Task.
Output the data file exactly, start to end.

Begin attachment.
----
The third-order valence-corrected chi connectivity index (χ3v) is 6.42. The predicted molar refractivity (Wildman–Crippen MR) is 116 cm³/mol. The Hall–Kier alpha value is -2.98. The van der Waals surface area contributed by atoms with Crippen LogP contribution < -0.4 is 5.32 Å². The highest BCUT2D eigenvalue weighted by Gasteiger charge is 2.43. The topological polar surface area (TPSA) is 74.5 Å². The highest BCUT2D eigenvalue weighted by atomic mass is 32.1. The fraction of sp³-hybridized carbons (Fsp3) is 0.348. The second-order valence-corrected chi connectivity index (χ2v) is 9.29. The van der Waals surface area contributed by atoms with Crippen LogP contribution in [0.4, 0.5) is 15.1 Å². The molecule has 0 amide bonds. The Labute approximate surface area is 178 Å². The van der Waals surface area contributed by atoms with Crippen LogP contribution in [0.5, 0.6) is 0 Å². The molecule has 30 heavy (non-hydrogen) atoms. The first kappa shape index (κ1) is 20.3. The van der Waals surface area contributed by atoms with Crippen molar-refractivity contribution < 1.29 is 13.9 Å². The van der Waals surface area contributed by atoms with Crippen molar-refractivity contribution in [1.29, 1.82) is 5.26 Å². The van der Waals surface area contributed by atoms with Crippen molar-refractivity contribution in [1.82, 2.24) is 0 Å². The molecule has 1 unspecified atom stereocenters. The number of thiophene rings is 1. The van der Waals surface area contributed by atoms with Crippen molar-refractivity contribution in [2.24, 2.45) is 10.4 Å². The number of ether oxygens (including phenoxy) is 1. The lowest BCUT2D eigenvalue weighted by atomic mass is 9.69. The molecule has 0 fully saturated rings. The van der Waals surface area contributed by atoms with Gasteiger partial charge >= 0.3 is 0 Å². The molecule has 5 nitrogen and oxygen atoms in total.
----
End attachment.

The third-order valence-corrected chi connectivity index (χ3v) is 6.42. The predicted molar refractivity (Wildman–Crippen MR) is 116 cm³/mol. The Hall–Kier alpha value is -2.98. The van der Waals surface area contributed by atoms with Crippen LogP contribution < -0.4 is 5.32 Å². The highest BCUT2D eigenvalue weighted by Gasteiger charge is 2.43. The topological polar surface area (TPSA) is 74.5 Å². The highest BCUT2D eigenvalue weighted by atomic mass is 32.1. The fraction of sp³-hybridized carbons (Fsp3) is 0.348. The second-order valence-corrected chi connectivity index (χ2v) is 9.29. The van der Waals surface area contributed by atoms with Crippen LogP contribution in [0.4, 0.5) is 15.1 Å². The molecule has 0 amide bonds. The Labute approximate surface area is 178 Å². The van der Waals surface area contributed by atoms with Crippen LogP contribution in [0.5, 0.6) is 0 Å². The molecule has 30 heavy (non-hydrogen) atoms. The first kappa shape index (κ1) is 20.3. The van der Waals surface area contributed by atoms with Crippen molar-refractivity contribution < 1.29 is 13.9 Å². The van der Waals surface area contributed by atoms with Crippen molar-refractivity contribution in [1.29, 1.82) is 5.26 Å². The van der Waals surface area contributed by atoms with Crippen molar-refractivity contribution in [1.82, 2.24) is 0 Å². The molecule has 1 unspecified atom stereocenters. The number of thiophene rings is 1. The van der Waals surface area contributed by atoms with Crippen molar-refractivity contribution in [2.24, 2.45) is 10.4 Å². The number of ether oxygens (including phenoxy) is 1. The lowest BCUT2D eigenvalue weighted by atomic mass is 9.69. The molecule has 0 fully saturated rings. The van der Waals surface area contributed by atoms with Gasteiger partial charge >= 0.3 is 0 Å². The molecule has 5 nitrogen and oxygen atoms in total.